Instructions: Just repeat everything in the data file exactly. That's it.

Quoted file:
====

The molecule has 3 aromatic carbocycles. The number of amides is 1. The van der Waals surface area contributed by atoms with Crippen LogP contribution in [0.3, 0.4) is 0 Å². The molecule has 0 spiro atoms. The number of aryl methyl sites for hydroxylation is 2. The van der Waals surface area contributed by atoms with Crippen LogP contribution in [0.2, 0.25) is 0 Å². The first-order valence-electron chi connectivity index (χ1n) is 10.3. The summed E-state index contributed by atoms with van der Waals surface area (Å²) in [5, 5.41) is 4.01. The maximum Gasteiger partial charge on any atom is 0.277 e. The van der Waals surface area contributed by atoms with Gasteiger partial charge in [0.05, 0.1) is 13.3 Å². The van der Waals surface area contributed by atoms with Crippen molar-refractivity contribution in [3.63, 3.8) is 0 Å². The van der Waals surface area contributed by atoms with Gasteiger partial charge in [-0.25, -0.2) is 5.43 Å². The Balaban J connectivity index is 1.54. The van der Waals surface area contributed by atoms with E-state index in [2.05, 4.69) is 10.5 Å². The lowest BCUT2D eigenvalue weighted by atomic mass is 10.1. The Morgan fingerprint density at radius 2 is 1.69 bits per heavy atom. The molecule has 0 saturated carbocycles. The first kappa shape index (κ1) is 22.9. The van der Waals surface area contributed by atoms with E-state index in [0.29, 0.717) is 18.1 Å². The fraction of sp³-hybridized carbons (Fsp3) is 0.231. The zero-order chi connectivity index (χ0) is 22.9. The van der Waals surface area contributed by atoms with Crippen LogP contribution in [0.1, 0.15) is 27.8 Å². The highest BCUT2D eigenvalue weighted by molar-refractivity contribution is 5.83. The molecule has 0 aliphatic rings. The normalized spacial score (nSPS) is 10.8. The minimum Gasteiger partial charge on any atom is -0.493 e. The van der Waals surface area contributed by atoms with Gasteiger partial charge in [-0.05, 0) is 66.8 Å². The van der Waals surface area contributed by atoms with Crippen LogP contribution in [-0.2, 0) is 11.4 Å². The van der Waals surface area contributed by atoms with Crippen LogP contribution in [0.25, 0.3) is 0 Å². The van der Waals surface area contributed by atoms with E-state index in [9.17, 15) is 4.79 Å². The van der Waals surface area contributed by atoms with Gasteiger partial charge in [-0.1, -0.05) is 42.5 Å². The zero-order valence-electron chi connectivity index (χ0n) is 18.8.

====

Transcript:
The molecule has 3 aromatic carbocycles. The number of amides is 1. The van der Waals surface area contributed by atoms with Crippen LogP contribution in [0.3, 0.4) is 0 Å². The molecule has 0 spiro atoms. The number of aryl methyl sites for hydroxylation is 2. The van der Waals surface area contributed by atoms with Crippen LogP contribution in [0.2, 0.25) is 0 Å². The first-order valence-electron chi connectivity index (χ1n) is 10.3. The summed E-state index contributed by atoms with van der Waals surface area (Å²) in [5, 5.41) is 4.01. The maximum Gasteiger partial charge on any atom is 0.277 e. The van der Waals surface area contributed by atoms with Gasteiger partial charge in [0.05, 0.1) is 13.3 Å². The van der Waals surface area contributed by atoms with Crippen molar-refractivity contribution in [3.63, 3.8) is 0 Å². The van der Waals surface area contributed by atoms with Gasteiger partial charge in [-0.25, -0.2) is 5.43 Å². The Balaban J connectivity index is 1.54. The van der Waals surface area contributed by atoms with E-state index in [2.05, 4.69) is 10.5 Å². The lowest BCUT2D eigenvalue weighted by atomic mass is 10.1. The Morgan fingerprint density at radius 2 is 1.69 bits per heavy atom. The molecule has 0 saturated carbocycles. The first kappa shape index (κ1) is 22.9. The van der Waals surface area contributed by atoms with E-state index in [0.29, 0.717) is 18.1 Å². The fraction of sp³-hybridized carbons (Fsp3) is 0.231. The zero-order chi connectivity index (χ0) is 22.9. The van der Waals surface area contributed by atoms with Crippen LogP contribution in [0.1, 0.15) is 27.8 Å². The highest BCUT2D eigenvalue weighted by molar-refractivity contribution is 5.83. The molecule has 0 aliphatic rings. The normalized spacial score (nSPS) is 10.8. The minimum Gasteiger partial charge on any atom is -0.493 e. The van der Waals surface area contributed by atoms with Gasteiger partial charge in [-0.05, 0) is 66.8 Å². The van der Waals surface area contributed by atoms with Crippen LogP contribution in [-0.2, 0) is 11.4 Å². The van der Waals surface area contributed by atoms with Crippen LogP contribution in [0.25, 0.3) is 0 Å². The van der Waals surface area contributed by atoms with E-state index in [9.17, 15) is 4.79 Å². The van der Waals surface area contributed by atoms with Gasteiger partial charge in [-0.1, -0.05) is 42.5 Å². The zero-order valence-electron chi connectivity index (χ0n) is 18.8.